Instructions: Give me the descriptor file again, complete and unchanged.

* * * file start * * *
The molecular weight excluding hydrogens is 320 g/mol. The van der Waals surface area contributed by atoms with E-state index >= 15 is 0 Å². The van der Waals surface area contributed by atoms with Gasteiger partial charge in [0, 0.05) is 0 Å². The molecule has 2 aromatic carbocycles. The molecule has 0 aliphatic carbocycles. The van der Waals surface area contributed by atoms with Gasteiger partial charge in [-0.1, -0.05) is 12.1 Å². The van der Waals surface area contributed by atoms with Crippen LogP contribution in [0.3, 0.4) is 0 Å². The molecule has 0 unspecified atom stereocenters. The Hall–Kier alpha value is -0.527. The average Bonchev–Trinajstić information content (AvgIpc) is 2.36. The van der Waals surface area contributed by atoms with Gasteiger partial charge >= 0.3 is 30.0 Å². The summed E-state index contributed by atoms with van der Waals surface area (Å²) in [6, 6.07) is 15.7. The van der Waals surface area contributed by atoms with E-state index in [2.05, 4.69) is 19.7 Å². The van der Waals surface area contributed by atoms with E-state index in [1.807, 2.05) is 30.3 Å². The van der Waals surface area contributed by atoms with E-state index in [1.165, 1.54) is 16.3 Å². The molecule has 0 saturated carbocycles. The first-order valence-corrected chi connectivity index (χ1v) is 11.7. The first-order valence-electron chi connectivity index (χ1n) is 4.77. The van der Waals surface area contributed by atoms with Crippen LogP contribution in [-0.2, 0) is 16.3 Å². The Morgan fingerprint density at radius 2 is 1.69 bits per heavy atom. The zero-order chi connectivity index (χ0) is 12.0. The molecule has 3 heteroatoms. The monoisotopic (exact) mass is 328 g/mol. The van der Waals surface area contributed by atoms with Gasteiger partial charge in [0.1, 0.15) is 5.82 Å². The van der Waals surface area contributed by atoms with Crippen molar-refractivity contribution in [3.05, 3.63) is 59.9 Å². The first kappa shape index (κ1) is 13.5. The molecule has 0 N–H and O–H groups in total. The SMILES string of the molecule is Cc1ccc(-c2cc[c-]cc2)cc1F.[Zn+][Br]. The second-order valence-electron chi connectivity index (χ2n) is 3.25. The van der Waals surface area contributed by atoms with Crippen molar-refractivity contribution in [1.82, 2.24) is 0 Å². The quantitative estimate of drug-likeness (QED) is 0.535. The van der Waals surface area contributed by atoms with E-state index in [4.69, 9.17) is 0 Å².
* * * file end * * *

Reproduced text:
The molecular weight excluding hydrogens is 320 g/mol. The van der Waals surface area contributed by atoms with E-state index >= 15 is 0 Å². The van der Waals surface area contributed by atoms with Gasteiger partial charge in [0, 0.05) is 0 Å². The molecule has 2 aromatic carbocycles. The molecule has 0 aliphatic carbocycles. The van der Waals surface area contributed by atoms with Gasteiger partial charge in [-0.1, -0.05) is 12.1 Å². The van der Waals surface area contributed by atoms with Crippen LogP contribution in [0.3, 0.4) is 0 Å². The molecule has 0 unspecified atom stereocenters. The Hall–Kier alpha value is -0.527. The average Bonchev–Trinajstić information content (AvgIpc) is 2.36. The van der Waals surface area contributed by atoms with Gasteiger partial charge >= 0.3 is 30.0 Å². The summed E-state index contributed by atoms with van der Waals surface area (Å²) in [6, 6.07) is 15.7. The van der Waals surface area contributed by atoms with E-state index in [2.05, 4.69) is 19.7 Å². The van der Waals surface area contributed by atoms with E-state index in [1.807, 2.05) is 30.3 Å². The van der Waals surface area contributed by atoms with E-state index in [1.165, 1.54) is 16.3 Å². The molecule has 0 saturated carbocycles. The first-order valence-corrected chi connectivity index (χ1v) is 11.7. The first-order valence-electron chi connectivity index (χ1n) is 4.77. The van der Waals surface area contributed by atoms with Crippen LogP contribution in [-0.2, 0) is 16.3 Å². The Morgan fingerprint density at radius 2 is 1.69 bits per heavy atom. The zero-order chi connectivity index (χ0) is 12.0. The molecule has 3 heteroatoms. The monoisotopic (exact) mass is 328 g/mol. The van der Waals surface area contributed by atoms with Gasteiger partial charge in [0.1, 0.15) is 5.82 Å². The van der Waals surface area contributed by atoms with Crippen molar-refractivity contribution in [3.05, 3.63) is 59.9 Å². The first kappa shape index (κ1) is 13.5. The molecule has 0 N–H and O–H groups in total. The SMILES string of the molecule is Cc1ccc(-c2cc[c-]cc2)cc1F.[Zn+][Br]. The second-order valence-electron chi connectivity index (χ2n) is 3.25. The van der Waals surface area contributed by atoms with Crippen molar-refractivity contribution in [1.82, 2.24) is 0 Å². The quantitative estimate of drug-likeness (QED) is 0.535. The van der Waals surface area contributed by atoms with E-state index in [4.69, 9.17) is 0 Å².